The military system in Egypt put borders for me. I'm living in exile. I can't go back to Egypt because I'm a human rights defender. From 2016 to 2019, we were working in human rights, advocating, convening about human rights violations in Egypt, participating in international events like UPR, Universal Periodical Report.
After this report and different reasons all related with human rights defending and advocating in Egypt, they arrested me and arrested my previous director. My director, he's still in jail. He completed, in September, three years in jail. I was lucky that for me it was only one month. I was very, very lucky they released me. But after that they started chasing me again.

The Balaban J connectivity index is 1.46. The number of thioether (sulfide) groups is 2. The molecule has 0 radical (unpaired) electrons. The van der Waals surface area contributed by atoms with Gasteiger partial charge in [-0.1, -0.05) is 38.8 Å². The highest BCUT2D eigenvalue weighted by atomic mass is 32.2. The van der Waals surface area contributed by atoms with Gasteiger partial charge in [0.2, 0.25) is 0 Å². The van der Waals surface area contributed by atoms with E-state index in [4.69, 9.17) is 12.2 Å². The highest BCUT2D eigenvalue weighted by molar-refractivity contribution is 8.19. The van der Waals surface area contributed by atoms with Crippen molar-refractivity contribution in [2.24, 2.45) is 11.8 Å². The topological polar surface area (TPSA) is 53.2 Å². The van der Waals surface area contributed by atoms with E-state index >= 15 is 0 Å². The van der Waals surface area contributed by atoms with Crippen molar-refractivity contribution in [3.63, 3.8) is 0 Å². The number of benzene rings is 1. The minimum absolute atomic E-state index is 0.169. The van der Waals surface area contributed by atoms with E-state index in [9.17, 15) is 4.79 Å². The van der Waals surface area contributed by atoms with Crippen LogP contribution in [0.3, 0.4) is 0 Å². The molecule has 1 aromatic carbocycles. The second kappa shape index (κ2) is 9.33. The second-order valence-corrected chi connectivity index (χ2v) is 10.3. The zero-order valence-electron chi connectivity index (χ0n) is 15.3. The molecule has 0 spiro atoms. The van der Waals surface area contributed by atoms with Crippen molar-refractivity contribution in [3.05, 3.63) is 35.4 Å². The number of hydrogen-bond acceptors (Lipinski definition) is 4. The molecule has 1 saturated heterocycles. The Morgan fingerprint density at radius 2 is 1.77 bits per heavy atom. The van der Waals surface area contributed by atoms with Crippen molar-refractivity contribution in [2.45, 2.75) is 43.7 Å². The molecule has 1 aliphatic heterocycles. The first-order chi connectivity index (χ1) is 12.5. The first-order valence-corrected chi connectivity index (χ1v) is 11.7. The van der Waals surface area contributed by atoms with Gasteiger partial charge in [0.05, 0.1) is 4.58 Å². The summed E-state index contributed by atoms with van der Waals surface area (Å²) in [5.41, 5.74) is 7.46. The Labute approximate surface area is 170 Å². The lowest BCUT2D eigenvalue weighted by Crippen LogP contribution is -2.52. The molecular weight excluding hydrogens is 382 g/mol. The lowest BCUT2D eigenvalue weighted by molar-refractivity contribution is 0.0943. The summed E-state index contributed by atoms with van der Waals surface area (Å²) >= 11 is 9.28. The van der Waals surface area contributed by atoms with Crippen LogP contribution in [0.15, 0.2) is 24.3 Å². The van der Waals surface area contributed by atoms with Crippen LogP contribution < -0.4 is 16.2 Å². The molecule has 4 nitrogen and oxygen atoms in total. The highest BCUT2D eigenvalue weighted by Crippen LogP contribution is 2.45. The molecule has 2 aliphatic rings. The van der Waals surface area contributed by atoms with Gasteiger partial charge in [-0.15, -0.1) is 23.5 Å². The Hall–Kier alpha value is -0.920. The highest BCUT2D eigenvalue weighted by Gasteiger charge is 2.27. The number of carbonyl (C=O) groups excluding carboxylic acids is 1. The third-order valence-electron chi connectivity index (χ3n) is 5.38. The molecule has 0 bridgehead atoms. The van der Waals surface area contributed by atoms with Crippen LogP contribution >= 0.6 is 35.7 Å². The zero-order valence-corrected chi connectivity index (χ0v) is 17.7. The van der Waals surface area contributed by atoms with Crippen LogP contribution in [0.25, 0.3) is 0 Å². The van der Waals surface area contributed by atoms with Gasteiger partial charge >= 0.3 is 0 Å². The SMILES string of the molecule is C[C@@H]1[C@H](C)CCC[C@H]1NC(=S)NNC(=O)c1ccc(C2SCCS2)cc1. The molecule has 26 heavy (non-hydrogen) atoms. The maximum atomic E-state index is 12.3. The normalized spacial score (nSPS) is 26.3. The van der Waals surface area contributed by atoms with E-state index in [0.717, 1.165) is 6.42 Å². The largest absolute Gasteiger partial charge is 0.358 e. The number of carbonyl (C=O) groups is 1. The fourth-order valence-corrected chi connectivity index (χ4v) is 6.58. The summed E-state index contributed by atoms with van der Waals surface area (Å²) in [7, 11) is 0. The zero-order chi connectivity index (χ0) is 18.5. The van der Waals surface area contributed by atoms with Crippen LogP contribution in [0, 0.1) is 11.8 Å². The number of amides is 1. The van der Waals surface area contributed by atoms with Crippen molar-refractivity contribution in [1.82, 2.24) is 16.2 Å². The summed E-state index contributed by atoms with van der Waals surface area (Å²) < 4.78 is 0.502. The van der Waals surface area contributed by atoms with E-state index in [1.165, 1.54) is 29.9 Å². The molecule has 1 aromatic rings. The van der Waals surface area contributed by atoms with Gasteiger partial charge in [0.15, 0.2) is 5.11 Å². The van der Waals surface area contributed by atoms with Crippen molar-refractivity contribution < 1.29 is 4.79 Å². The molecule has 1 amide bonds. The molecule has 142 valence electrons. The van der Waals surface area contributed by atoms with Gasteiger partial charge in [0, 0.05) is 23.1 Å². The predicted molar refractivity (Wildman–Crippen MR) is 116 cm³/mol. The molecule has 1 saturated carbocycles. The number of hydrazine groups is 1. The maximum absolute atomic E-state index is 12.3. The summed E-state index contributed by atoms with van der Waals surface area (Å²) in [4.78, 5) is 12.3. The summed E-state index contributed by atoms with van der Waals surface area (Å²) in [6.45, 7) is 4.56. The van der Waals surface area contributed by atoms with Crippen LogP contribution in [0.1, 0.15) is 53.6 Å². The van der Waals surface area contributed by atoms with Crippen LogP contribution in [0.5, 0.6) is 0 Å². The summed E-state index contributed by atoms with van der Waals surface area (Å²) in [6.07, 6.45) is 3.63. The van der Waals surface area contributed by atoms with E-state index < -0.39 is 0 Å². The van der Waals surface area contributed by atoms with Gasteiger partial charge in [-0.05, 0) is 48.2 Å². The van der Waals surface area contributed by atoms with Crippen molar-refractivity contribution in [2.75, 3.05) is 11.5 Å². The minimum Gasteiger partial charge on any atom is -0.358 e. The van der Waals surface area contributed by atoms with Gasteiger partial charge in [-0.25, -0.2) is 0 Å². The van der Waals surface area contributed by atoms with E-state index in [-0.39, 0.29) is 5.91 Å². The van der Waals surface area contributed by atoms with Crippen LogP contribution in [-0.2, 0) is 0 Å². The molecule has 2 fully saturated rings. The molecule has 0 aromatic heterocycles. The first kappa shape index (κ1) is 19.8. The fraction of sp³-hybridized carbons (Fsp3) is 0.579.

I can't visit my country - I don't know until when. I didn't see my family since March, 2020.
This is my third year in exile. I spent two years and seven months in Lebanon before coming here to the US. I don't miss my country, I miss my family. Sometimes I feel really angry, that I hate to say that I miss this country that did all of that to me. But after that, I say it is not the country. It's a system.
I hope that people here will make any kind of effort to know about what is happening in Egypt. Second, I hope they help the people, because we're all human and we need to stand up with humans in every place, and help them in their cause, by talking and by making any pressure for this government to change their policies.
If I'm inside the Egyptian borders even though it's my country, I'm threatened. I believe there is nothing in this world called safety. No one feels safe until everyone is safe. Here kind of, in New Orleans, in Tulane University, I feel more safe.
--Islam Ahmed, Visiting Scholar in Middle East & North African Studies, School of Liberal Arts